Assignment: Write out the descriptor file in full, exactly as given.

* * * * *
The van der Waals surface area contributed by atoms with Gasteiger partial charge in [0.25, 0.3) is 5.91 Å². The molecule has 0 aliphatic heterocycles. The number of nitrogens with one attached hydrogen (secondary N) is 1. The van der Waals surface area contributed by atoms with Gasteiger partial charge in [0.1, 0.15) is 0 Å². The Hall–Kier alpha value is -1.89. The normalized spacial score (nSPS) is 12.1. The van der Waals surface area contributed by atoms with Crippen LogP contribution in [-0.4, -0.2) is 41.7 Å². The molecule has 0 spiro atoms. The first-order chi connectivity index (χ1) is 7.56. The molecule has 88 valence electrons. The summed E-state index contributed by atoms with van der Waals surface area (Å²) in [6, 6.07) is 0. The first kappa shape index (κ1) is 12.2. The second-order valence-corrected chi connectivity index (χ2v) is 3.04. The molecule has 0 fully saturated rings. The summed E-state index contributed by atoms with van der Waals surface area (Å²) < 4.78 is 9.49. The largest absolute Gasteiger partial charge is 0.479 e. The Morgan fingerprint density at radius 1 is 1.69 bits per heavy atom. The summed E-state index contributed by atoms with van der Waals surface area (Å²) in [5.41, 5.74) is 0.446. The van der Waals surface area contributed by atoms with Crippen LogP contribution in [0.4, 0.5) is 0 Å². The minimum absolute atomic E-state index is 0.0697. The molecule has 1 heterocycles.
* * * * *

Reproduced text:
The van der Waals surface area contributed by atoms with Gasteiger partial charge in [0.25, 0.3) is 5.91 Å². The molecule has 0 aliphatic heterocycles. The number of nitrogens with one attached hydrogen (secondary N) is 1. The van der Waals surface area contributed by atoms with Gasteiger partial charge in [0.1, 0.15) is 0 Å². The Hall–Kier alpha value is -1.89. The normalized spacial score (nSPS) is 12.1. The van der Waals surface area contributed by atoms with Crippen LogP contribution in [-0.4, -0.2) is 41.7 Å². The molecule has 0 spiro atoms. The first-order chi connectivity index (χ1) is 7.56. The molecule has 88 valence electrons. The summed E-state index contributed by atoms with van der Waals surface area (Å²) in [6, 6.07) is 0. The first kappa shape index (κ1) is 12.2. The second-order valence-corrected chi connectivity index (χ2v) is 3.04. The molecule has 0 fully saturated rings. The summed E-state index contributed by atoms with van der Waals surface area (Å²) < 4.78 is 9.49. The largest absolute Gasteiger partial charge is 0.479 e. The Morgan fingerprint density at radius 1 is 1.69 bits per heavy atom. The summed E-state index contributed by atoms with van der Waals surface area (Å²) in [5.41, 5.74) is 0.446. The van der Waals surface area contributed by atoms with Crippen LogP contribution in [0.4, 0.5) is 0 Å². The minimum absolute atomic E-state index is 0.0697. The molecule has 1 heterocycles.